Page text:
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‘Vespers – is anyone sorry?’

 

What an important and thoughtful question by Laura Miti!

“No one in authority has expressed unqualified regret over Vespers Shimuzhila’s killing by the Police, in her university room. The university management, clearly more concerned about staying on the right side of politicians, completely removed the police from the scene of her death. The Vice-Chancellor just saying a student suffocated – like she accidentally smothered herself with a pillow while sleeping.

All PF voices, from the media-head to the SG, cannot bring themselves to say police throwing tear gas into student rooms is criminal and murderous – I guess because the police would be expected to do the same again.

Very unfortunately, the PF leaders completely disrespect Vespers and her grieving family by making her death another platform for their ongoing battles with HH. Just this once, with a girl who surely was the hope of her family, gone, could we not hear one sober statement from power holders that did not display our mindless politics? As for the police themselves, they suggest fires self-started in student rooms. In short, no one thought it appropriate to take a moment away from self-serving politics and protection of jobs to give Vespers’ death just a little soberness. Even a pretense at introspection that could lead to prevention of a repeat of this tragedy.

But then, who was Vespers that any powerful person should lose sleep over her death? That’s for her family and friends. To them, we can only say may you find comfort and healing – somehow,” writes Laura.

Indeed no one’s perfect. We all mess up now and then and wish we could hit some magical “undo” key. It can help a little bit to remember that most people have been in the situation you’re in.

What makes the difference is what you do next. Use the power of a sincere apology. Apologies can go a long way toward healing hurt or angry feelings. It takes courage to step up and admit what you did was wrong.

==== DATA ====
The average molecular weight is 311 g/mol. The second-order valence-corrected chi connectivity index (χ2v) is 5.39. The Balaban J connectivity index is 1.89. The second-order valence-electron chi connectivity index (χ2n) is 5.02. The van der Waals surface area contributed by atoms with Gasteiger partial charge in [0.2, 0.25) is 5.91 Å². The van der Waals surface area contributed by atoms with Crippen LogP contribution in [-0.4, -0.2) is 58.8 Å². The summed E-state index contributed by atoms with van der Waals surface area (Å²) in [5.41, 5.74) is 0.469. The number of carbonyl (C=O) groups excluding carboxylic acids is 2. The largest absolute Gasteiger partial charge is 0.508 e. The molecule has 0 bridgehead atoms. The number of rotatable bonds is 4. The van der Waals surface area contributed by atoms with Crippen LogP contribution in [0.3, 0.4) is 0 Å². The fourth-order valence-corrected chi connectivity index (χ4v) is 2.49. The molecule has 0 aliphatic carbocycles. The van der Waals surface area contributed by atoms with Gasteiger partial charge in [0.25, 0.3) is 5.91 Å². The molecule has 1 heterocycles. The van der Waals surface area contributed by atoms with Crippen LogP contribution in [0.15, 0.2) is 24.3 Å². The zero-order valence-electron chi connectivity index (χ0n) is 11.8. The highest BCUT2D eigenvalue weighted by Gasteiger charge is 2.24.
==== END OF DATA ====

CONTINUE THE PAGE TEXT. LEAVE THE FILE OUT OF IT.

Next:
Try saying: “What I said the other day was really insensitive of me. I shouldn’t have said that. It wasn’t fair – and I don’t feel proud of that. I just want to say I’m sorry. I messed up.”

The important thing about an apology is sincerity. When we apologise, we need to do so because we feel genuinely sorry about how hurt another person may be. An apology shouldn’t be a way to protect our own image or be liked. If an apology is more about ourselves and how we can benefit, it might not seem true.

Another element of a sincere apology is the intention to change. Let the person know you’re not going to let it happen again. You could tell your friends, “I’m going to be more aware of what I think and say about people in the future. I’ll make an effort to be kinder and more positive about people.”

Hopefully, the people you have hurt can accept your apology. But don’t be discouraged if it doesn’t happen instantly. Some people are quick to forgive. Others may have to think about what you said and need time to get over hurt feelings or anger, or to rebuild trust. Do your best with the part that’s up to you. The rest is up to them.

We can learn from mistakes. Focus your energies on trying to make things right and working on your good intentions!

Too many people believe that simply saying sorry one time should suffice, if we have hurt somebody’s feelings. However, the legal code is much clear: if you hurt somebody’s car, you have to pay the damages. It can be difficult to itemize emotional costs, but to heal, it must be done. In effect, forgiveness offloads the pain and suffering of a victim back onto the perpetrator, by making the perpetrator humble, thoughtful, and indebted, in other words, subordinated, with a need to pay back the injury with considerable amends.

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